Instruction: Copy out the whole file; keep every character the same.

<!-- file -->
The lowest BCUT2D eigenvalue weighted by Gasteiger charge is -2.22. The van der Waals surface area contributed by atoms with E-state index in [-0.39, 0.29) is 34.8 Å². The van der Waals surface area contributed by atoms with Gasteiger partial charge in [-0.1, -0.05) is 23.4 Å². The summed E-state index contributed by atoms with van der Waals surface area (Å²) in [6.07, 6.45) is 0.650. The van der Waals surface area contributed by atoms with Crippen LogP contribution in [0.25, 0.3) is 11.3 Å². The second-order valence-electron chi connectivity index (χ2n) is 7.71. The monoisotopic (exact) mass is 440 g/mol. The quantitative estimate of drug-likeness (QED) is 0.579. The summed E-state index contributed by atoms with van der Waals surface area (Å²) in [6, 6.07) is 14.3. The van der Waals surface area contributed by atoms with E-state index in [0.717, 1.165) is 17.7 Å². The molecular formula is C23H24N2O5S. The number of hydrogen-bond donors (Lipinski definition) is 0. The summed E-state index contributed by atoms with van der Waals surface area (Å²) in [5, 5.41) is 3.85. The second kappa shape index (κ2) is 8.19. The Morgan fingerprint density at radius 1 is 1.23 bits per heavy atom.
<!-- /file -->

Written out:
The lowest BCUT2D eigenvalue weighted by Gasteiger charge is -2.22. The van der Waals surface area contributed by atoms with E-state index in [-0.39, 0.29) is 34.8 Å². The van der Waals surface area contributed by atoms with Gasteiger partial charge in [-0.1, -0.05) is 23.4 Å². The summed E-state index contributed by atoms with van der Waals surface area (Å²) in [6.07, 6.45) is 0.650. The van der Waals surface area contributed by atoms with Crippen LogP contribution in [0.25, 0.3) is 11.3 Å². The second-order valence-electron chi connectivity index (χ2n) is 7.71. The monoisotopic (exact) mass is 440 g/mol. The quantitative estimate of drug-likeness (QED) is 0.579. The summed E-state index contributed by atoms with van der Waals surface area (Å²) in [6, 6.07) is 14.3. The van der Waals surface area contributed by atoms with E-state index in [0.717, 1.165) is 17.7 Å². The molecular formula is C23H24N2O5S. The number of hydrogen-bond donors (Lipinski definition) is 0. The summed E-state index contributed by atoms with van der Waals surface area (Å²) in [5, 5.41) is 3.85. The second kappa shape index (κ2) is 8.19. The Morgan fingerprint density at radius 1 is 1.23 bits per heavy atom.